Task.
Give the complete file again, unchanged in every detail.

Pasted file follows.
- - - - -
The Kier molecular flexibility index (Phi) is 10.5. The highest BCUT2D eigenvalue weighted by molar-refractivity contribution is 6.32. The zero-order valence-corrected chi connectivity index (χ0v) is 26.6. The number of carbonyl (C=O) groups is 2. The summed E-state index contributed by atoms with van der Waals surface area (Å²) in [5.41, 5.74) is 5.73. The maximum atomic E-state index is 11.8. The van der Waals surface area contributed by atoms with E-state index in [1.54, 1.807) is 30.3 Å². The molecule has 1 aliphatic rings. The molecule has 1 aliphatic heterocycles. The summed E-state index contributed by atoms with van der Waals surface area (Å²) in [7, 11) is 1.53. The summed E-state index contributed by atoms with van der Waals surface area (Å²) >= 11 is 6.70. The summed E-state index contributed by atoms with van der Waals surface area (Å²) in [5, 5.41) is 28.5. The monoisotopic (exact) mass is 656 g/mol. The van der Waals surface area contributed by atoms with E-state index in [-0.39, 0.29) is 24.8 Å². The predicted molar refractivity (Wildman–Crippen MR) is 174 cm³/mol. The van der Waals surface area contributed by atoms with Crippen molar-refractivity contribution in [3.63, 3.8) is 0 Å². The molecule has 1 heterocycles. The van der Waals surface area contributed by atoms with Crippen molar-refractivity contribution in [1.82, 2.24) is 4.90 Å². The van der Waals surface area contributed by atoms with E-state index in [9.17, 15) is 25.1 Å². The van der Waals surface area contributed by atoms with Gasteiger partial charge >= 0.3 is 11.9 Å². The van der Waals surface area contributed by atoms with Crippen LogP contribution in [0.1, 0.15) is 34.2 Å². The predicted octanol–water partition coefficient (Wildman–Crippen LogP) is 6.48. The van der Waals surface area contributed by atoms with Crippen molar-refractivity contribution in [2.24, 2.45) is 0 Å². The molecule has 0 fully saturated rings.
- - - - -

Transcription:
The Kier molecular flexibility index (Phi) is 10.5. The highest BCUT2D eigenvalue weighted by molar-refractivity contribution is 6.32. The zero-order valence-corrected chi connectivity index (χ0v) is 26.6. The number of carbonyl (C=O) groups is 2. The summed E-state index contributed by atoms with van der Waals surface area (Å²) in [5.41, 5.74) is 5.73. The maximum atomic E-state index is 11.8. The van der Waals surface area contributed by atoms with E-state index in [1.54, 1.807) is 30.3 Å². The molecule has 1 aliphatic rings. The molecule has 1 aliphatic heterocycles. The summed E-state index contributed by atoms with van der Waals surface area (Å²) in [7, 11) is 1.53. The summed E-state index contributed by atoms with van der Waals surface area (Å²) >= 11 is 6.70. The summed E-state index contributed by atoms with van der Waals surface area (Å²) in [5, 5.41) is 28.5. The monoisotopic (exact) mass is 656 g/mol. The van der Waals surface area contributed by atoms with E-state index in [-0.39, 0.29) is 24.8 Å². The predicted molar refractivity (Wildman–Crippen MR) is 174 cm³/mol. The van der Waals surface area contributed by atoms with Crippen molar-refractivity contribution in [3.63, 3.8) is 0 Å². The molecule has 1 heterocycles. The van der Waals surface area contributed by atoms with Crippen molar-refractivity contribution in [1.82, 2.24) is 4.90 Å². The van der Waals surface area contributed by atoms with E-state index in [9.17, 15) is 25.1 Å². The van der Waals surface area contributed by atoms with Gasteiger partial charge >= 0.3 is 11.9 Å². The van der Waals surface area contributed by atoms with Crippen LogP contribution in [0.1, 0.15) is 34.2 Å². The predicted octanol–water partition coefficient (Wildman–Crippen LogP) is 6.48. The van der Waals surface area contributed by atoms with Crippen molar-refractivity contribution in [2.24, 2.45) is 0 Å². The molecule has 0 fully saturated rings.